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Learning is not External. It is not Located Where you Think !



Studying is not learning; and the expectation that people
should first and foremost study is perhaps based on a
failure to analyze the true facts of the matter.
Teaching is – or should be ! – the act which aims to open
someone else’s mind to the possibility of learning, and
consists in its preliminary phase in an act of tuning in to the
other person, or people, involved. That may be tricky, as
it’s a two-way transaction. And after that – more difficult –
it involves leading the students to the Elysian Fields of
learning themselves.
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The simple act of going there nonetheless requires a map;
intuition, focusing, calm, order, volition, judgement and
quite a lot of trust. It’s something which can be factored
into language learning lessons quite easily, in fact . . . And it
also seems to require personal contact (‘when two or three
are gathered together’); while it may profitably operate in a
group setting as well . . .
Then the eyes of the student and teacher meet ; and at
that moment of complicity, their real focus is not on each
other, nor even on the material under scrutiny; but first
and foremost – and for a split second! - on finding that
hidden and maybe frequently lost domain where real
learning really occurs. Once there, it will act upon us.

Julian Barnes describes adolescence – as portrayed in the
novel, The Lost Domain by Alain-Fournier – as a ‘double
negative… [which] becomes a positive’; but the lost domain
of learning is probably a surer and more readily retrievable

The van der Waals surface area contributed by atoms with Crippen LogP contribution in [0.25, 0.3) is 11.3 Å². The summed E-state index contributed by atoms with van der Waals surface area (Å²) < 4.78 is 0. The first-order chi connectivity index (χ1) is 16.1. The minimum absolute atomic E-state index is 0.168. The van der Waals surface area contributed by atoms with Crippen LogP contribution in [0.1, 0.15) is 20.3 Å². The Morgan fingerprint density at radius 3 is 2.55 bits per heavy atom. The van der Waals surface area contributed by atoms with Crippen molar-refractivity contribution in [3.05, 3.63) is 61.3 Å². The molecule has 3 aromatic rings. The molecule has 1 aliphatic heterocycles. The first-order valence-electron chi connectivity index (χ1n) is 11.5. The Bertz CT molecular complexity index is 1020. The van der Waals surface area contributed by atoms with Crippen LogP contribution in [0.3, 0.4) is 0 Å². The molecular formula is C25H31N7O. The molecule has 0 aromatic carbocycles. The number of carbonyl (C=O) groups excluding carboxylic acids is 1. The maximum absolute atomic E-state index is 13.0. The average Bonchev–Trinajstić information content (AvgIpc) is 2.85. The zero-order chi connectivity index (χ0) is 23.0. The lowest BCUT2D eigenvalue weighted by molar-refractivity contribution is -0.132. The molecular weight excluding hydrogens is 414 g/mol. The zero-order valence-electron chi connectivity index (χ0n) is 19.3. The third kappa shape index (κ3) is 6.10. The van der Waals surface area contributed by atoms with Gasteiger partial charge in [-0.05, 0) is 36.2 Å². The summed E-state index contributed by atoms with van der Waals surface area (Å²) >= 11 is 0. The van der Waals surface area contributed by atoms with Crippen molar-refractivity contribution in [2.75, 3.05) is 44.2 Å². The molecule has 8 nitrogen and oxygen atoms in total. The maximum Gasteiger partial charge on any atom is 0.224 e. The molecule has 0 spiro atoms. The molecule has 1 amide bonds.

locale: all positives, if you can find it; and one fit to
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dissipate any understandable clouds of negativity in our
adolescent students…! So what I’m wondering about is how
to create a brighter future, intellectually speaking, for
everyone … !
The domain of learning is also a place readily re-visitable –
certainly – by adults, free of complexes. . . And, once the
key has been found, by the children, too. . .
*
Before localizing this lost domain, however, we need to
debunk certain myths, e.g. that learning happens in the
classroom, or in a student’s mind after he or she has
encapsulated some small piece of information.
Facts can certainly settle then, and there, and – I don’t
dispute - increased maturity of understanding can naturally
arise; but this is part of living and growing itself; and is not
essentially related to learning. To true learning I give the
highest place; and I think Shakespeare was also talking
about it when he wrote, ‘Let me not to the marriage of true
minds /Admit impediments’. What happens, rather, in the
classroom in general — in pacific conditions if they can be
made to arise — is : the distribution of information and its
being noted down by students.
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*
True learning may thus be rather rare; it needs to be
kindled, rather: and evoked. It’s the mutual opening of a
door to an new and mysterious world to which we have
access if we set up the conditions properly.



Michel Thomas, pictured above, discovered and certainly
knew how to set up those conditions, as can be seen if one
looks closely at the teacher-student exchanges in ‘The
Language Master’. And even where the adolescent
students he was teaching – who were never warm – remain
sceptical, he at least won all of them over, not so much to